Music of Yunnan

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The music of Yunnan, a province in southwestern China, includes the tradition music of many ethnic groups, including the Miao, Hani and Nakhi (Naxi), the last being the most numerous in the area.

The lusheng is a type of mouth organ used by the Miao of Guizhou for pentatonic antiphonal courtship songs. The Hani of Honghe are known for a unique kind of choral, micro-tonal rice-transplanting songs.

Nakhi music[edit]

The Nakhi of Lijiang play a type of song and dance suite called baisha xiyue, which was supposedly brought by Kublai Khan in AD 1253. Nakhi dongjing is an ancient type of music related to southern Chinese forms, and is popular today. Both these styles are quite old, which has led Nakhi music to be called a "living fossil" of Chinese music. In addition to donjing and baisha xiyue, a style called huangjing yinyue also has an ancient history in the area, but is no longer known.

Nakhi musicians

Baisha xiyue[edit]

Supposedly introduced to the Nakhi by Kublai Khan when he conquered the Kingdom of Dali and received help from a Nakhi leader named Mailiang, basha xiyue is performed by orchestras. There are 24 simple, energetic qupai (tunes) in use.

Dongjing[edit]

China Yunnan.svg

Main article: Dongjing

Dongjing uses a type of traditional musical notation called gongchepu. There are traditional dongjing operas, such as Song of the Water Dragon, Waves Washing the Sands and The Sheep on the Hill.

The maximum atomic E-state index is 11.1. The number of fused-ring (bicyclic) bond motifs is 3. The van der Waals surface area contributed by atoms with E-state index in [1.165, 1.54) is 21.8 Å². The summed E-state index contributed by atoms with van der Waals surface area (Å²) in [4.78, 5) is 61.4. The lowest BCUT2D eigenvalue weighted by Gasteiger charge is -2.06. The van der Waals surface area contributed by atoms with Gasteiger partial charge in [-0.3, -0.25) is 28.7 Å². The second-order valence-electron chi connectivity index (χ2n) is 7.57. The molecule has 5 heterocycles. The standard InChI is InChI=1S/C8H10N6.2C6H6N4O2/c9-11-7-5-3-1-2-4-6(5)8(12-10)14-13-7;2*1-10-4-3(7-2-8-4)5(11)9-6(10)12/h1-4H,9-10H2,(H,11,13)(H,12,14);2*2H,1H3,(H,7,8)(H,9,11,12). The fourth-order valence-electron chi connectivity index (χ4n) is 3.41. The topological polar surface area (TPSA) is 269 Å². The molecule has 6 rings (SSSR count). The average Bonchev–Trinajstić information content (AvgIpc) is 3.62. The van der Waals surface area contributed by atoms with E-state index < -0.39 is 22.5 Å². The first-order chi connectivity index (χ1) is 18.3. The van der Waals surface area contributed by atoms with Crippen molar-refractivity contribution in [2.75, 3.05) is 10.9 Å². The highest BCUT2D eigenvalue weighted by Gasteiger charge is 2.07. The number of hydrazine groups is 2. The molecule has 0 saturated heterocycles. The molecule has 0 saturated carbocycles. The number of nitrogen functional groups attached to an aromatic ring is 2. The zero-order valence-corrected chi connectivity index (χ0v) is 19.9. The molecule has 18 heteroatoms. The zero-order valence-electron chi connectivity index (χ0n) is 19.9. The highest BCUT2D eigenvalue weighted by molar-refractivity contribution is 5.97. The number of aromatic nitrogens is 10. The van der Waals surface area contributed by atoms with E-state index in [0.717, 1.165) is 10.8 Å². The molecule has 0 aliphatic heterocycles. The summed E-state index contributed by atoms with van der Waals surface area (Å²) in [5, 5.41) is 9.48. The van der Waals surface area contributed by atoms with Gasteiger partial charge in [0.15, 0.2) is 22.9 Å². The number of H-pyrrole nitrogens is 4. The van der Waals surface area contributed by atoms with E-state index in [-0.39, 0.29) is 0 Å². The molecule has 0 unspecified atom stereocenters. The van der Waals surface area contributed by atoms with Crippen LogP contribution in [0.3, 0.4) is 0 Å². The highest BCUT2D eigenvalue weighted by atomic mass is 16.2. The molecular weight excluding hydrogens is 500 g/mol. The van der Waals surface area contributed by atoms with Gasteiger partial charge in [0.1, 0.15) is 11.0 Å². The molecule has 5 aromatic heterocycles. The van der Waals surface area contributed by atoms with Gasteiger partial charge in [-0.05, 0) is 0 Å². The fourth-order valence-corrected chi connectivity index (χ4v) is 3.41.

Dongjing is a type of ritual music, said to have been sung by Taoist monks in the area. It was introduced at least by the AD 13th century, and is now known only in Yunnan and the distant city of Chengde (in Hebei) and Chifeng (in Inner Mongolia). Dongjing is traditional performed during the Chinese Lunar New Year. The President of the Dayan Naxi Ancient Music Association, Xuan Ke, has claimed that donjing originated from the religious and imperial music of the Tang and Song dynasties [1]. (thus placing its origins between 618 and 1279). This same period saw the developed of ci poetry, which accompanied music led by stringed instruments.

By the 1980s, dongjing had mostly died out. It has since been revived, however, and its popularity among the younger generation is rebounding, especially in Chuxiong, Lijiang, Baoshan, Dali and Kunming. The Dayan Naxi Ancient Music Association was formed in 1987 to help revive donjing. Renowned modern performers include Peng Youshan and Lei Hong'an.

References[edit]